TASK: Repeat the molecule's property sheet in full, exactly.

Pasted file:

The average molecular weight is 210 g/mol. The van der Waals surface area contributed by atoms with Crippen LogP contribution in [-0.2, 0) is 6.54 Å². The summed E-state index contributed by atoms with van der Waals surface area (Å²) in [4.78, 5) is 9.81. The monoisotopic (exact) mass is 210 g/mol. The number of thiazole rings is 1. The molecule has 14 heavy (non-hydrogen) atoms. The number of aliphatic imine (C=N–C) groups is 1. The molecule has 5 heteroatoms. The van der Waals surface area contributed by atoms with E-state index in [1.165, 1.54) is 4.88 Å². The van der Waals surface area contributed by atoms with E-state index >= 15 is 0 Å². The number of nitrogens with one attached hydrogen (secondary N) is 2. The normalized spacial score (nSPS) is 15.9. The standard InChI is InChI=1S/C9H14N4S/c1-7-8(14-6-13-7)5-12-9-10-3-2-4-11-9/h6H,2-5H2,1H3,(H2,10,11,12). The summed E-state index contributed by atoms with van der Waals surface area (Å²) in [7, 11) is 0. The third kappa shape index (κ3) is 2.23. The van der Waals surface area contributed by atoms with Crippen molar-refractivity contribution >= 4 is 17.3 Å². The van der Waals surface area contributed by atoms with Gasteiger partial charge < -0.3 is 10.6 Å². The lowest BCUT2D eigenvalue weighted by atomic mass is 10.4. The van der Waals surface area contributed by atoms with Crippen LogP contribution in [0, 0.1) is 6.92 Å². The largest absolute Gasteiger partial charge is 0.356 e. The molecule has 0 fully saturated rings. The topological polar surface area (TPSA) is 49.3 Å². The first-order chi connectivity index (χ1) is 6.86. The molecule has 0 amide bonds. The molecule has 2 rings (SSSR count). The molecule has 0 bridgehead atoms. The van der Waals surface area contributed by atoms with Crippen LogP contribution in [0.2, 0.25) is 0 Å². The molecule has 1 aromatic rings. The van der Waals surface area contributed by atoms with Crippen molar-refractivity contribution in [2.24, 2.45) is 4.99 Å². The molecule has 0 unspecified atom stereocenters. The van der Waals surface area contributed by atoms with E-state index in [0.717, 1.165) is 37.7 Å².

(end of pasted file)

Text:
The average molecular weight is 210 g/mol. The van der Waals surface area contributed by atoms with Crippen LogP contribution in [-0.2, 0) is 6.54 Å². The summed E-state index contributed by atoms with van der Waals surface area (Å²) in [4.78, 5) is 9.81. The monoisotopic (exact) mass is 210 g/mol. The number of thiazole rings is 1. The molecule has 14 heavy (non-hydrogen) atoms. The number of aliphatic imine (C=N–C) groups is 1. The molecule has 5 heteroatoms. The van der Waals surface area contributed by atoms with E-state index in [1.165, 1.54) is 4.88 Å². The van der Waals surface area contributed by atoms with E-state index >= 15 is 0 Å². The number of nitrogens with one attached hydrogen (secondary N) is 2. The normalized spacial score (nSPS) is 15.9. The standard InChI is InChI=1S/C9H14N4S/c1-7-8(14-6-13-7)5-12-9-10-3-2-4-11-9/h6H,2-5H2,1H3,(H2,10,11,12). The summed E-state index contributed by atoms with van der Waals surface area (Å²) in [7, 11) is 0. The third kappa shape index (κ3) is 2.23. The van der Waals surface area contributed by atoms with Crippen molar-refractivity contribution >= 4 is 17.3 Å². The van der Waals surface area contributed by atoms with Gasteiger partial charge < -0.3 is 10.6 Å². The lowest BCUT2D eigenvalue weighted by atomic mass is 10.4. The van der Waals surface area contributed by atoms with Crippen LogP contribution in [0, 0.1) is 6.92 Å². The largest absolute Gasteiger partial charge is 0.356 e. The molecule has 0 fully saturated rings. The topological polar surface area (TPSA) is 49.3 Å². The first-order chi connectivity index (χ1) is 6.86. The molecule has 0 amide bonds. The molecule has 2 rings (SSSR count). The molecule has 0 bridgehead atoms. The van der Waals surface area contributed by atoms with Crippen LogP contribution in [0.2, 0.25) is 0 Å². The molecule has 1 aromatic rings. The van der Waals surface area contributed by atoms with Crippen molar-refractivity contribution in [2.24, 2.45) is 4.99 Å². The molecule has 0 unspecified atom stereocenters. The van der Waals surface area contributed by atoms with E-state index in [0.717, 1.165) is 37.7 Å².